義凈 Yi Jìng 635-713, the great Tang Dynasty monk traveler went to Srivijaya and India via sea route in 671 and returned to China 25 years later via the same route. After his return he translated scriptures at the 薦福寺 Jianfusu, the temple where the 小雁塔 Xianyanta, Small Wild Goose Pagoda is located.|
Yi Jing, originally named 張文明 Zhang Wen Ming, became a monk at age 14. He was an admirer of Fa Xian and Xuanzang, famous monks of his childhood. Provided funding by a benefactor named Fong, he decided to visit the famous Buddhist university of Nalanda, in Bihar, India, to further study Buddhism. Traveling by a Persian boat out of Guangzhou, he arrived at Srivijaya (today's Palembang of Sumatra) after 22 days, where he spent the next 6 months learning Sanskrit grammar and Malay language. He visited to the states of Malayu and Kedah.
In 673 he arrived at the East coast of India, where he met a senior monk and stayed a year to study Sanskrit. Both later followed a group of merchants and visited 30 other principalities. Halfway to Nalanda, Yi Jing fell sick and was unable to walk; gradually he was left behind by the group. He was looted by bandits and stripped naked. He heard the natives would collect white skins to offer sacrifice to the gods, so he jumped into mud and used leaves to cover his lower body; he walked slowly to Nalanda where he studied for 11 years!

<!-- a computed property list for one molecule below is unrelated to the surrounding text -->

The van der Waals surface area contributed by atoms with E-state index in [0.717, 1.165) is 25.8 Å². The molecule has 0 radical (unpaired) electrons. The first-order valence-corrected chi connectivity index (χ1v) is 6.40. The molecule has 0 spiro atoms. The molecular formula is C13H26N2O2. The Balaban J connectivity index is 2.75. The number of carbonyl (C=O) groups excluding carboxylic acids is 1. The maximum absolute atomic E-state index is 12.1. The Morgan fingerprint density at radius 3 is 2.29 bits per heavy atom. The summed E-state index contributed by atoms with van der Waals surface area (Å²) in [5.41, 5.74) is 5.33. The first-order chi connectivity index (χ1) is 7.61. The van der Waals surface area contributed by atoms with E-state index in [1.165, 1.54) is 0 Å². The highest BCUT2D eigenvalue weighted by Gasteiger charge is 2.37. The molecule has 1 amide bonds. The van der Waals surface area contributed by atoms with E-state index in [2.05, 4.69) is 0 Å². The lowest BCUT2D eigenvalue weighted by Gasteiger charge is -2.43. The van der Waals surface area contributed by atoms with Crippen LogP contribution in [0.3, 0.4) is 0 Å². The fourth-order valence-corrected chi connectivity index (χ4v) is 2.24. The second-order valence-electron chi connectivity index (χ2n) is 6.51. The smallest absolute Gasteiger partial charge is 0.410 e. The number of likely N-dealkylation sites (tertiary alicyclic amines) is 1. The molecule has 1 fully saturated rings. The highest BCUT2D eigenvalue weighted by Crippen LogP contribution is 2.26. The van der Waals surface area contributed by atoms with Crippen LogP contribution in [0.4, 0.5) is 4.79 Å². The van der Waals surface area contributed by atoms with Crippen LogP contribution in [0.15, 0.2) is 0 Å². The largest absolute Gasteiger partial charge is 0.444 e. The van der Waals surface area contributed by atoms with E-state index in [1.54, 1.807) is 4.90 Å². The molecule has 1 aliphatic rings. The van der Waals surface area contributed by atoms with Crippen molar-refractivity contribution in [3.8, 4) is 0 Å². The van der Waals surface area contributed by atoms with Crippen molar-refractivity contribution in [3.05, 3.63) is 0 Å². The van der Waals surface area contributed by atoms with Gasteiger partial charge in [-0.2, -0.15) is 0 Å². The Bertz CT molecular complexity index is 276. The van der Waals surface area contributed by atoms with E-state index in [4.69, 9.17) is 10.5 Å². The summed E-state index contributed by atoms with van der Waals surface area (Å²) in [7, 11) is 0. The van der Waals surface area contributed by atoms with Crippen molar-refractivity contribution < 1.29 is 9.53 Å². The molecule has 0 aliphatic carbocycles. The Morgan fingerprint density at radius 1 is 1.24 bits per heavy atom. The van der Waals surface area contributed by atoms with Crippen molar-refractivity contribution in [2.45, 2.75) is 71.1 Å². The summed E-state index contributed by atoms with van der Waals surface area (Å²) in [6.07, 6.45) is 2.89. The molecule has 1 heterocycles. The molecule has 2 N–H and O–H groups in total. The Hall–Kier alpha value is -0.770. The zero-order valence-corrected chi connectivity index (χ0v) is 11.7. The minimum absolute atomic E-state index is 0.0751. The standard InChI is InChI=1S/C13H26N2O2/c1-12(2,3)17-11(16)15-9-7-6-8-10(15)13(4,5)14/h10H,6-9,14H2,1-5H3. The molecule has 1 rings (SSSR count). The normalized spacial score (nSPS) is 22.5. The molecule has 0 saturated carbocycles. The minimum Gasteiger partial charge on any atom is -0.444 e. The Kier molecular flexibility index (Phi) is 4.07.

Yi Jing praised the high level of Buddhist scholarship in Srivijaya, he advised Chinese monks to study there prior to making the journey to Nalanda India.
In the year 687, Yi Jing stopped again in the kingdom of Srivijaya on his way back to China. At that time Palembang was a centre of Buddhism where foreign scholars gathered, and Yi Jing stayed there for two years to translate original Sanskrit Buddhist scriptures to Chinese. In the year 689 he returned to Guangzhou to obtain ink and papers (note: Srivijaya then had no paper and ink) and returned again to Srivijaya the same year. In year 695, after he completed all his translation work he finally returned to Luoyang and received a grand welcome back by Empress Wu. His journey took 25 years!
He brought back some 400 Buddhist translated texts. 南海寄歸內法傳 & 大唐西域求法高僧傳, An Account of Buddhism from the South Seas & Buddhist Monks Pilgrimage of Tang Dynasty are two of Yi Jing's travel diaries, which describe his journey to Srivijaya and India. He translated more than 60 sutras into Chinese.
On translation: The Tang monk Yijing wrote a primer of Sanskrit and declared that whoever studied it well would be able to translate Sanskrit texts into Chinese in one year. Yankee optimism!